US Chia will grow and distribute US-grown chia seeds for equine nutritional needs. Chia seeds contain the greatest concentration of omega-3 fatty acids of any seed and twice as much fiber as wheat and oats. Chia is high in protein, calcium, magnesium, iron, and potassium and contains the full spectrum of amino acids.
As a nutritional supplement, two ounces of chia seeds can be added to a horse’s daily diet. That’s five or six pounds of chia seeds a month per horse. US Chia will sell the seeds in 5, 10, 25 and 50-pound increments and will charge approximately $9 a pound, shipped.
KY Chia has supported its own development (including a full-time CEO, Zack Pennington) over the past year with its winnings from various business plan competitions.
- First Place at Idea State U, hosted by Kentucky’s Cabinet for Economic Development, and open only to teams enrolled in a public Kentucky university.
- First place in a Venture Shark round at Rice University Business Plan competition and best tradeshow booth.
- Second place and $10K at the 2012 Stu Clark Investment Competition in Manitoba, Canada.
- First place at the University of Cincinnati Spirit of Enterprise Graduate Business Plan Competition, winning the Cincom Systems $10,000 Champion Award and an automatic invitation to the 2012 Venture Labs Investment Competition.
- First place at the Ballard Morton Business Plan Competition at the University of Louisville.
Pennington and co-founders Joanna Cruz, Scott Serdoz and Keith Starling met at the University of Louisville MBA in Entrepreneurship program. Serdoz is the Plant Genetics Laboratory manager at the University of Kentucky, where the chia seeds were developed.
Winnings from the various competitions allowed the company to license the technology from UK and begin development.
For the past year or so, the US Chia team has been doing market research and making connections in the equine industry. “There’s not much more we could do at this point to make the company better without sales,” says Pennington.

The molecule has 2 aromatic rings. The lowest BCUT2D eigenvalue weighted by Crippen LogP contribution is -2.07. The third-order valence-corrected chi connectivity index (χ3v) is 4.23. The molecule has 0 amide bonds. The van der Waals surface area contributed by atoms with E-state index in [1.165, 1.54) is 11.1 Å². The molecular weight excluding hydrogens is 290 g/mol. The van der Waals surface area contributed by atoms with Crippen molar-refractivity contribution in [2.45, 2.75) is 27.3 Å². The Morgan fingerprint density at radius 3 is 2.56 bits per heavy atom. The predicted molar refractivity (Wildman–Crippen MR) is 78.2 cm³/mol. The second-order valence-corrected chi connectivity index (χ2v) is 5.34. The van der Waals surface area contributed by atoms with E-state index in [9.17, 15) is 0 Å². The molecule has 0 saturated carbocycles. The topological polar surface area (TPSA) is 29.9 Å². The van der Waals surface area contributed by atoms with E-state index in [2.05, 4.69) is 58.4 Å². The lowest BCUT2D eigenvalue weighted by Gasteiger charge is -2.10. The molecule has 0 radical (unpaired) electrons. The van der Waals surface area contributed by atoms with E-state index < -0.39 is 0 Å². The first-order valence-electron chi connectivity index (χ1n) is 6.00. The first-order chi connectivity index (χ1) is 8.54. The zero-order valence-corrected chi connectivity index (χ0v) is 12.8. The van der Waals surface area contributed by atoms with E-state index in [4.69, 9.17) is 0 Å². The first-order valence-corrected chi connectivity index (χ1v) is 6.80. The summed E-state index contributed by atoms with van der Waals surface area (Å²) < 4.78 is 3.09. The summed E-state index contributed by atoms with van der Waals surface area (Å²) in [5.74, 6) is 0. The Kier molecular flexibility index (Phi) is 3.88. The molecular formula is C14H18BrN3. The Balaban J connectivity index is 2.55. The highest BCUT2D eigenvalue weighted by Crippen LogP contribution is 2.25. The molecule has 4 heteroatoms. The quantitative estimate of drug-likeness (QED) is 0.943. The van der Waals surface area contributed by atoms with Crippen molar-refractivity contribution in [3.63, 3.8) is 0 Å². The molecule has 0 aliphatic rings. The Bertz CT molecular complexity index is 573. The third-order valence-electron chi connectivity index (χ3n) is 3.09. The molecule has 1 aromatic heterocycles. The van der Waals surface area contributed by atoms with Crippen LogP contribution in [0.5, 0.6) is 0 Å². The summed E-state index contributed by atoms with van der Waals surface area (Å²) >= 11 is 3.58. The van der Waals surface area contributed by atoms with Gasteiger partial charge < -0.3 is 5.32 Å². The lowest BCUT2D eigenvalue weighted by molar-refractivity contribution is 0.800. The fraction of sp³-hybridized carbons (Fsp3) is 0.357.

This spring, farmers in Arizona grew the company’s initial crop and harvested hundreds of pounds of seeds. The plant is frost sensitive, so southern Arizona was one of the few places the seeds could be cultivated in January. There’s approximately a 120-day growth cycle for the plants, which were harvested in June.
This month the seeds grown in Arizona were planted in Upton, KY. US Chia will bring the seeds from that planting to market. The yield, of course, will depend on conditions (in case you’re wondering, all this rain has been good for the chia).
“It’s a new plant for the farmers we’re working with,” says Pennington. “So there are experiential unknowns.”
Roundstone Native Seed in Upton is the farm they’re working with. Eventually, Roundstone will also package, store and ship the product, leaving the US Chia team free from worry about operation and supply chains so they can concentrate on sales.
Roundstone is “sensitive to startups,” says Joanna Cruz. “They understand how startups are different.”
“And they’re giving us a lot of help,” adds Pennington.
The KY Chia team decided to change the name of the business to US Chia to acknowledge that they may need to continue to produce in several regions. But as their competition is primarily chia seeds from South America and Australia, “US” is an important part of its brand identity.
“People care about where their food is coming from,” says Cruz. “Why wouldn’t they care where their horse’s food comes from?”
Pennington is currently updating the company’s web presence with the new branding and logo. At the new site, customers will be able to pre-order and reserve seeds. “If you get customers involved early it makes them feel like they’re part of something,” says Pennington.
The equine industry is tight-knit, so courting key influencers like trainers, vets and nutritionists, is critical. “If we can make a smaller group happy,” says Pennington, “they can lead the way and bring people into the fold.”
US Chia started fundraising on July 3.
“Now we’re ready,” says Pennington. “We had a lot to get done before we were ready to do outside funding. The competition winnings got us to the point where raising money is actually possible.”
The team is looking to raise $250,000 to support production costs, sales personnel and marketing. They’re hoping to find local Kentucky investors and/or industry experts.
“We want smart money on our team,” says Pennington. “We want to pick the right people who understand the risk profile of agriculture.”
Pennington and Cruz say that while they’re passionate about nutrition, the equine industry wasn’t one they were familiar with before they founded the company. For them, what attracted them to this particular business was what they saw as an excellent problem-solution fit.
Some people are lifelong industry people, explains Pennington, “But if you’re an entrepreneur, you get excited about solving problems.”
The 103-acres of seeds in Upton will be harvested some time in October.